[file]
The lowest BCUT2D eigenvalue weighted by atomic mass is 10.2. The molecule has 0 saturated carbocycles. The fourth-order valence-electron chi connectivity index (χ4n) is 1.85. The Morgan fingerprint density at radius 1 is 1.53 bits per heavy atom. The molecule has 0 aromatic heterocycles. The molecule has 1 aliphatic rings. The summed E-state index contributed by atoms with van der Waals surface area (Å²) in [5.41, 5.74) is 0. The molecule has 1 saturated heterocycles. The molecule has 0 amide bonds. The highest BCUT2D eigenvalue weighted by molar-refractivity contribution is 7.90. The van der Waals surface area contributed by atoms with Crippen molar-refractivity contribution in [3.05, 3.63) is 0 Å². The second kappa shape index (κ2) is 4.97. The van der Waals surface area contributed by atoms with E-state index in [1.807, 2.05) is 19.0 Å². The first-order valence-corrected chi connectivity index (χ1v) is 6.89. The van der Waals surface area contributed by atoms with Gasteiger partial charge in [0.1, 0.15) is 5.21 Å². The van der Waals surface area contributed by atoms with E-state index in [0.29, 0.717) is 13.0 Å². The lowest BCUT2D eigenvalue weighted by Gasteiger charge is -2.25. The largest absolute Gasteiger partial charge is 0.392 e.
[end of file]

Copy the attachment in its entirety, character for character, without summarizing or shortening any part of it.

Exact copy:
The lowest BCUT2D eigenvalue weighted by atomic mass is 10.2. The molecule has 0 saturated carbocycles. The fourth-order valence-electron chi connectivity index (χ4n) is 1.85. The Morgan fingerprint density at radius 1 is 1.53 bits per heavy atom. The molecule has 0 aromatic heterocycles. The molecule has 1 aliphatic rings. The summed E-state index contributed by atoms with van der Waals surface area (Å²) in [5.41, 5.74) is 0. The molecule has 1 saturated heterocycles. The molecule has 0 amide bonds. The highest BCUT2D eigenvalue weighted by molar-refractivity contribution is 7.90. The van der Waals surface area contributed by atoms with Crippen molar-refractivity contribution in [3.05, 3.63) is 0 Å². The second kappa shape index (κ2) is 4.97. The van der Waals surface area contributed by atoms with E-state index in [1.807, 2.05) is 19.0 Å². The first-order valence-corrected chi connectivity index (χ1v) is 6.89. The van der Waals surface area contributed by atoms with Gasteiger partial charge in [0.1, 0.15) is 5.21 Å². The van der Waals surface area contributed by atoms with E-state index in [0.29, 0.717) is 13.0 Å². The lowest BCUT2D eigenvalue weighted by Gasteiger charge is -2.25. The largest absolute Gasteiger partial charge is 0.392 e.